Nurture your inner world.

CONTRIBUTED BY Don Johnson

6 Essential Life Lessons From 70 years old man that can benefit us all

Richness is found by pursuing a path of peace.

I’m 70 now, in the final third of my life, and more aware than ever the seconds and minutes are ticking away. So I ask myself more frequently, what’s really important?

I don’t feel that youthful sense of immortality anymore — the belief I can do almost anything and survive. Although I feel spiritually, mentally, physically, and emotionally strong, I feel vulnerable.

Vulnerable because I know life is a gift. I feel blessed to be still here, particularly when old friends drop dead, literally.

It’s not up to me when I go. The only thing up to me is how I choose to think and behave.

So, while I am here, the goal I want to pursue is to live a peaceful life in alignment with my values.

This is my North Star.

Here’s what’s helping me stay on the path.

1. Define what’s important to you, and stick with it.

Whatever work I do now must be enjoyable, meaningful to me, and of service to others.

If It doesn’t meet those criteria, I don’t do it. This means I say no to more things than ever before. I don’t chase opportunities just because of the money. I don’t chase anything. I let opportunities come by staying true to my values.

Things were quite different when I first entered the mainstream workforce at thirty-three. I worked in retail selling women’s shoes and men’s shirts. My job selection criteria were simple — I needed someone to hire and pay me. I didn’t care if it was meaningful, enjoyable, or of service to others. Bills had to get paid. So I did what I had to do.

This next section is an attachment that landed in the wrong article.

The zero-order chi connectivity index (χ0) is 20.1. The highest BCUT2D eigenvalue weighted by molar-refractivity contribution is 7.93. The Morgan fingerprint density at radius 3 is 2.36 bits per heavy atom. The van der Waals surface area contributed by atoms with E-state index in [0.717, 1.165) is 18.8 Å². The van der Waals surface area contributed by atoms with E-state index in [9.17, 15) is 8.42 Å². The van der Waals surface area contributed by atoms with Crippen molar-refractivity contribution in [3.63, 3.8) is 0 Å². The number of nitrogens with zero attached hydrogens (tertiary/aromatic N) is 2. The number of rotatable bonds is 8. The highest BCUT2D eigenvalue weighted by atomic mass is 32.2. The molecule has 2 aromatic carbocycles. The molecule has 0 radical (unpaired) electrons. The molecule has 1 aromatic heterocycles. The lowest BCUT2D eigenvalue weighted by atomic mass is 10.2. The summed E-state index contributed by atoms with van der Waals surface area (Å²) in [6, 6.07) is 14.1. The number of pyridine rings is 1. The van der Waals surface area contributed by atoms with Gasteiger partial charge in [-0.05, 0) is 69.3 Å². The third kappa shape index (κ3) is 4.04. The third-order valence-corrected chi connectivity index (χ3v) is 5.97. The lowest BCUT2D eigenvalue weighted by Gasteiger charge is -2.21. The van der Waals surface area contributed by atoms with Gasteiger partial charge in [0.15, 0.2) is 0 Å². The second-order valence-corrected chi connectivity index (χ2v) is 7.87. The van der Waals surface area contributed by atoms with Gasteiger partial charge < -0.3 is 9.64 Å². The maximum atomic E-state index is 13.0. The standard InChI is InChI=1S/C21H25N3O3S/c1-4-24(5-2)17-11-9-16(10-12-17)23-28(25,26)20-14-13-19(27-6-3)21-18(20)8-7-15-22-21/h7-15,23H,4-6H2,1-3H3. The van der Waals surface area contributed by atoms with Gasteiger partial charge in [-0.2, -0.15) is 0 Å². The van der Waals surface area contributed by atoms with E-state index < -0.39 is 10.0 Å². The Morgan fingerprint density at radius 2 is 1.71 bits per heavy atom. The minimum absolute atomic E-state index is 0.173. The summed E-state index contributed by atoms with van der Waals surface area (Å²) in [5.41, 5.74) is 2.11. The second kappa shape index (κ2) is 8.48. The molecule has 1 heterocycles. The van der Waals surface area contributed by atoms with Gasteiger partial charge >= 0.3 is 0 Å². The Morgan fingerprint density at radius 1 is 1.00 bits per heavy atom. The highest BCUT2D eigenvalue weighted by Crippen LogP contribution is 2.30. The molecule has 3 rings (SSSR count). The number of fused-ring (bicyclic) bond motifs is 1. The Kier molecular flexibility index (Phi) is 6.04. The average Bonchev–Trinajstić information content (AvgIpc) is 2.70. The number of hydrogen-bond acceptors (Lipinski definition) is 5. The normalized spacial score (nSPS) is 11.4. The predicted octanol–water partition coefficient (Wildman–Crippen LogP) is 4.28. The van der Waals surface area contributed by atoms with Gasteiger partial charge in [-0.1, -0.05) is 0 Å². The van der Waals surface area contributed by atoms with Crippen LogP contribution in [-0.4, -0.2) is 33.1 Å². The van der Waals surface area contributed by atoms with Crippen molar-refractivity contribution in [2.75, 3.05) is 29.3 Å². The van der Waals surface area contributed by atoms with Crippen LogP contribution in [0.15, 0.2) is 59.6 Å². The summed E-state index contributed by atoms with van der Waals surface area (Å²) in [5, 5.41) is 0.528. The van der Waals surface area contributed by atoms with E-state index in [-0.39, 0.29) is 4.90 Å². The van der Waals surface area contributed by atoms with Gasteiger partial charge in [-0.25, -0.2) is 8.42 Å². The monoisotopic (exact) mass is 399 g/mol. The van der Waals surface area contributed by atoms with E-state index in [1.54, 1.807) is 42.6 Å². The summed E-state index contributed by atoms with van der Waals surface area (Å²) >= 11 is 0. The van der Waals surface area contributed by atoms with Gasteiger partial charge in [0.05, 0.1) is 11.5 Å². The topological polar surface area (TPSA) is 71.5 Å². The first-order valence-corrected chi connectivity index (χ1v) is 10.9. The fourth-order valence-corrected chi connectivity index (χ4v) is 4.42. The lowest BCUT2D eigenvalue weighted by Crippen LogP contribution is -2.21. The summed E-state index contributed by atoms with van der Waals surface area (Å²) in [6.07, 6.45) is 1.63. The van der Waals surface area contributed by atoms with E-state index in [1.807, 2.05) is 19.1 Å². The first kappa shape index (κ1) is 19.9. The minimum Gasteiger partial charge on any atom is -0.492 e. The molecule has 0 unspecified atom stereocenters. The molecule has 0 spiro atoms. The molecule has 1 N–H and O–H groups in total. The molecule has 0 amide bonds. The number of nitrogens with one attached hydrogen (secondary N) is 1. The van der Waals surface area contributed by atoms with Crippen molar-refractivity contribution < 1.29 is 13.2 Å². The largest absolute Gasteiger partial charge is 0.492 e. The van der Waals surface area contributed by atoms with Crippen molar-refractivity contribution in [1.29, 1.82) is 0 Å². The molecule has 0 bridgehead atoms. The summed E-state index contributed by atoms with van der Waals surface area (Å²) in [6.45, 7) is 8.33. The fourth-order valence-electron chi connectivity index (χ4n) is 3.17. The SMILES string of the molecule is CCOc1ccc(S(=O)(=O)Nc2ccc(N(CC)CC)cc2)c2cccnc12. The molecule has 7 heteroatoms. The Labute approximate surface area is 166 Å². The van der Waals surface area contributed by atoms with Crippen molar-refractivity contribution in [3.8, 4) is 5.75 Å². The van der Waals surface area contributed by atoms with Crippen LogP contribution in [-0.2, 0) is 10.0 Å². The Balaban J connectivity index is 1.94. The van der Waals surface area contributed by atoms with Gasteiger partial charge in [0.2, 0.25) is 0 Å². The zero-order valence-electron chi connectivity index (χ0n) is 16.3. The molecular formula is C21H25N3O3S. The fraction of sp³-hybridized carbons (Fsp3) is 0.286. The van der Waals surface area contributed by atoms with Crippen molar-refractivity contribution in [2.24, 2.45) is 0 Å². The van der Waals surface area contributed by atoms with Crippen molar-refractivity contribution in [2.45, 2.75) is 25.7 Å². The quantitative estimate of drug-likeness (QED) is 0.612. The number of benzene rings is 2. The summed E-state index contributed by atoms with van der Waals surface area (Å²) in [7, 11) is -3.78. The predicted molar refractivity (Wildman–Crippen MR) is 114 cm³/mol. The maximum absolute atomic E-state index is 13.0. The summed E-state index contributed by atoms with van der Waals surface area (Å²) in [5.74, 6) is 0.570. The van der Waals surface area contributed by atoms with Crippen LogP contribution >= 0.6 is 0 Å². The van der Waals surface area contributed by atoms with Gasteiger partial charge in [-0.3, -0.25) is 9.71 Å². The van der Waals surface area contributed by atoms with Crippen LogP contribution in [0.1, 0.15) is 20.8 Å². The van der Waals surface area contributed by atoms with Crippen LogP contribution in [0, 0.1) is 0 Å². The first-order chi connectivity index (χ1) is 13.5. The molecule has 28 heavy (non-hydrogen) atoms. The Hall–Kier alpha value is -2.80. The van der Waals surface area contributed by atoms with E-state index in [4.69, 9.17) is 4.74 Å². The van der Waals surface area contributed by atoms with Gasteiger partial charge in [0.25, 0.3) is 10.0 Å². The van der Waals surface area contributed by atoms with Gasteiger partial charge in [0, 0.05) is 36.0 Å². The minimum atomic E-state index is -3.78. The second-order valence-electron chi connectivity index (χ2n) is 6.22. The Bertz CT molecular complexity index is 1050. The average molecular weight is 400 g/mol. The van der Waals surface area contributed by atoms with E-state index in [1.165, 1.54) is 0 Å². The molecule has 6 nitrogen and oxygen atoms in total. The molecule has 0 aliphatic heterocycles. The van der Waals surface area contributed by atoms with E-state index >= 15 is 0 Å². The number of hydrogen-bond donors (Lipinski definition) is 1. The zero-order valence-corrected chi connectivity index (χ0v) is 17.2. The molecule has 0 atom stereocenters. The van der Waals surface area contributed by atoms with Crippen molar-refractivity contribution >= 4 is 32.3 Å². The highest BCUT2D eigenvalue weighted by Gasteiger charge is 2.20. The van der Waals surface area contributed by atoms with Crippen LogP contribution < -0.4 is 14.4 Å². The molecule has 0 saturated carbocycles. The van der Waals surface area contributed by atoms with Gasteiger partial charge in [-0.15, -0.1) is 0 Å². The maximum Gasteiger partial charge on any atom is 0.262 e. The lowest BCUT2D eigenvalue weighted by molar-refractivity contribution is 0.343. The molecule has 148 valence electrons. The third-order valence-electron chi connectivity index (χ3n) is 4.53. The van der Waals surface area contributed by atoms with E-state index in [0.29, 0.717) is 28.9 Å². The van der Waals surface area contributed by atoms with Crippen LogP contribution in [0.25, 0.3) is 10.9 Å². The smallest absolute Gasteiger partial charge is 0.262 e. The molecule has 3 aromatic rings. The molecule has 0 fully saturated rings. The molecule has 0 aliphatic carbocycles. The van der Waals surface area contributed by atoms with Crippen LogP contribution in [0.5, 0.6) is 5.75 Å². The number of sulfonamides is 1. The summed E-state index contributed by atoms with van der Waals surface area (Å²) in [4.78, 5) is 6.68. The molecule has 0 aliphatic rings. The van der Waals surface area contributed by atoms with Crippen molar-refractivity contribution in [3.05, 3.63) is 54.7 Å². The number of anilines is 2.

Sometimes, lousy jobs are the price we pay to determine what we don’t like and what we do. But, within a few years, I found work I enjoyed, and it’s been that way for the most part ever since.

Define your values. Find what you like to do. Then, get good at it and stick to your values, always.

2. Be kind and forgiving to yourself.

I’ve been tough on myself throughout life. Family of origin stuff planted deep in my DNA. It’s taken a lot of work to dig through the layers, reprogram the operating system and exorcise most of the demons.

I’ve eased up on the negative self-talk, the perfectionism, and the impossible standards. Instead of denial, I’ve faced my flaws full-on, embracing them and doing what I can to make improvements. I still stumble, but I’m catching myself sooner when I go off track.

The less harsh I’ve been with myself, the better I’ve felt. Less guilt, shame, and embarrassment. More happiness. More peace.

And, the best thing of all perhaps — the kinder and more loving I am to myself, the kinder and more loving I am to others.

3. Release any guilt or remorse about the past.

Guilt is debilitating. Acceptance is energizing.

If my mind tries to drag me into what a terrible person I’ve been for past transgressions, I release those thoughts as quickly as possible. If not, I feel them sucking the energy right out of me.

If I’m genuinely pursuing a peaceful life, this type of self-torture has no place. None at all.

Holding remorse over the past is like carrying a giant stone on your back — you’ll slowly get crushed. People who stand tall, literally and figuratively, don’t carry the past. They’ve set it down.

The more I’ve made peace with the past; the lighter and brighter I’ve gotten.

4. Be tolerant of others.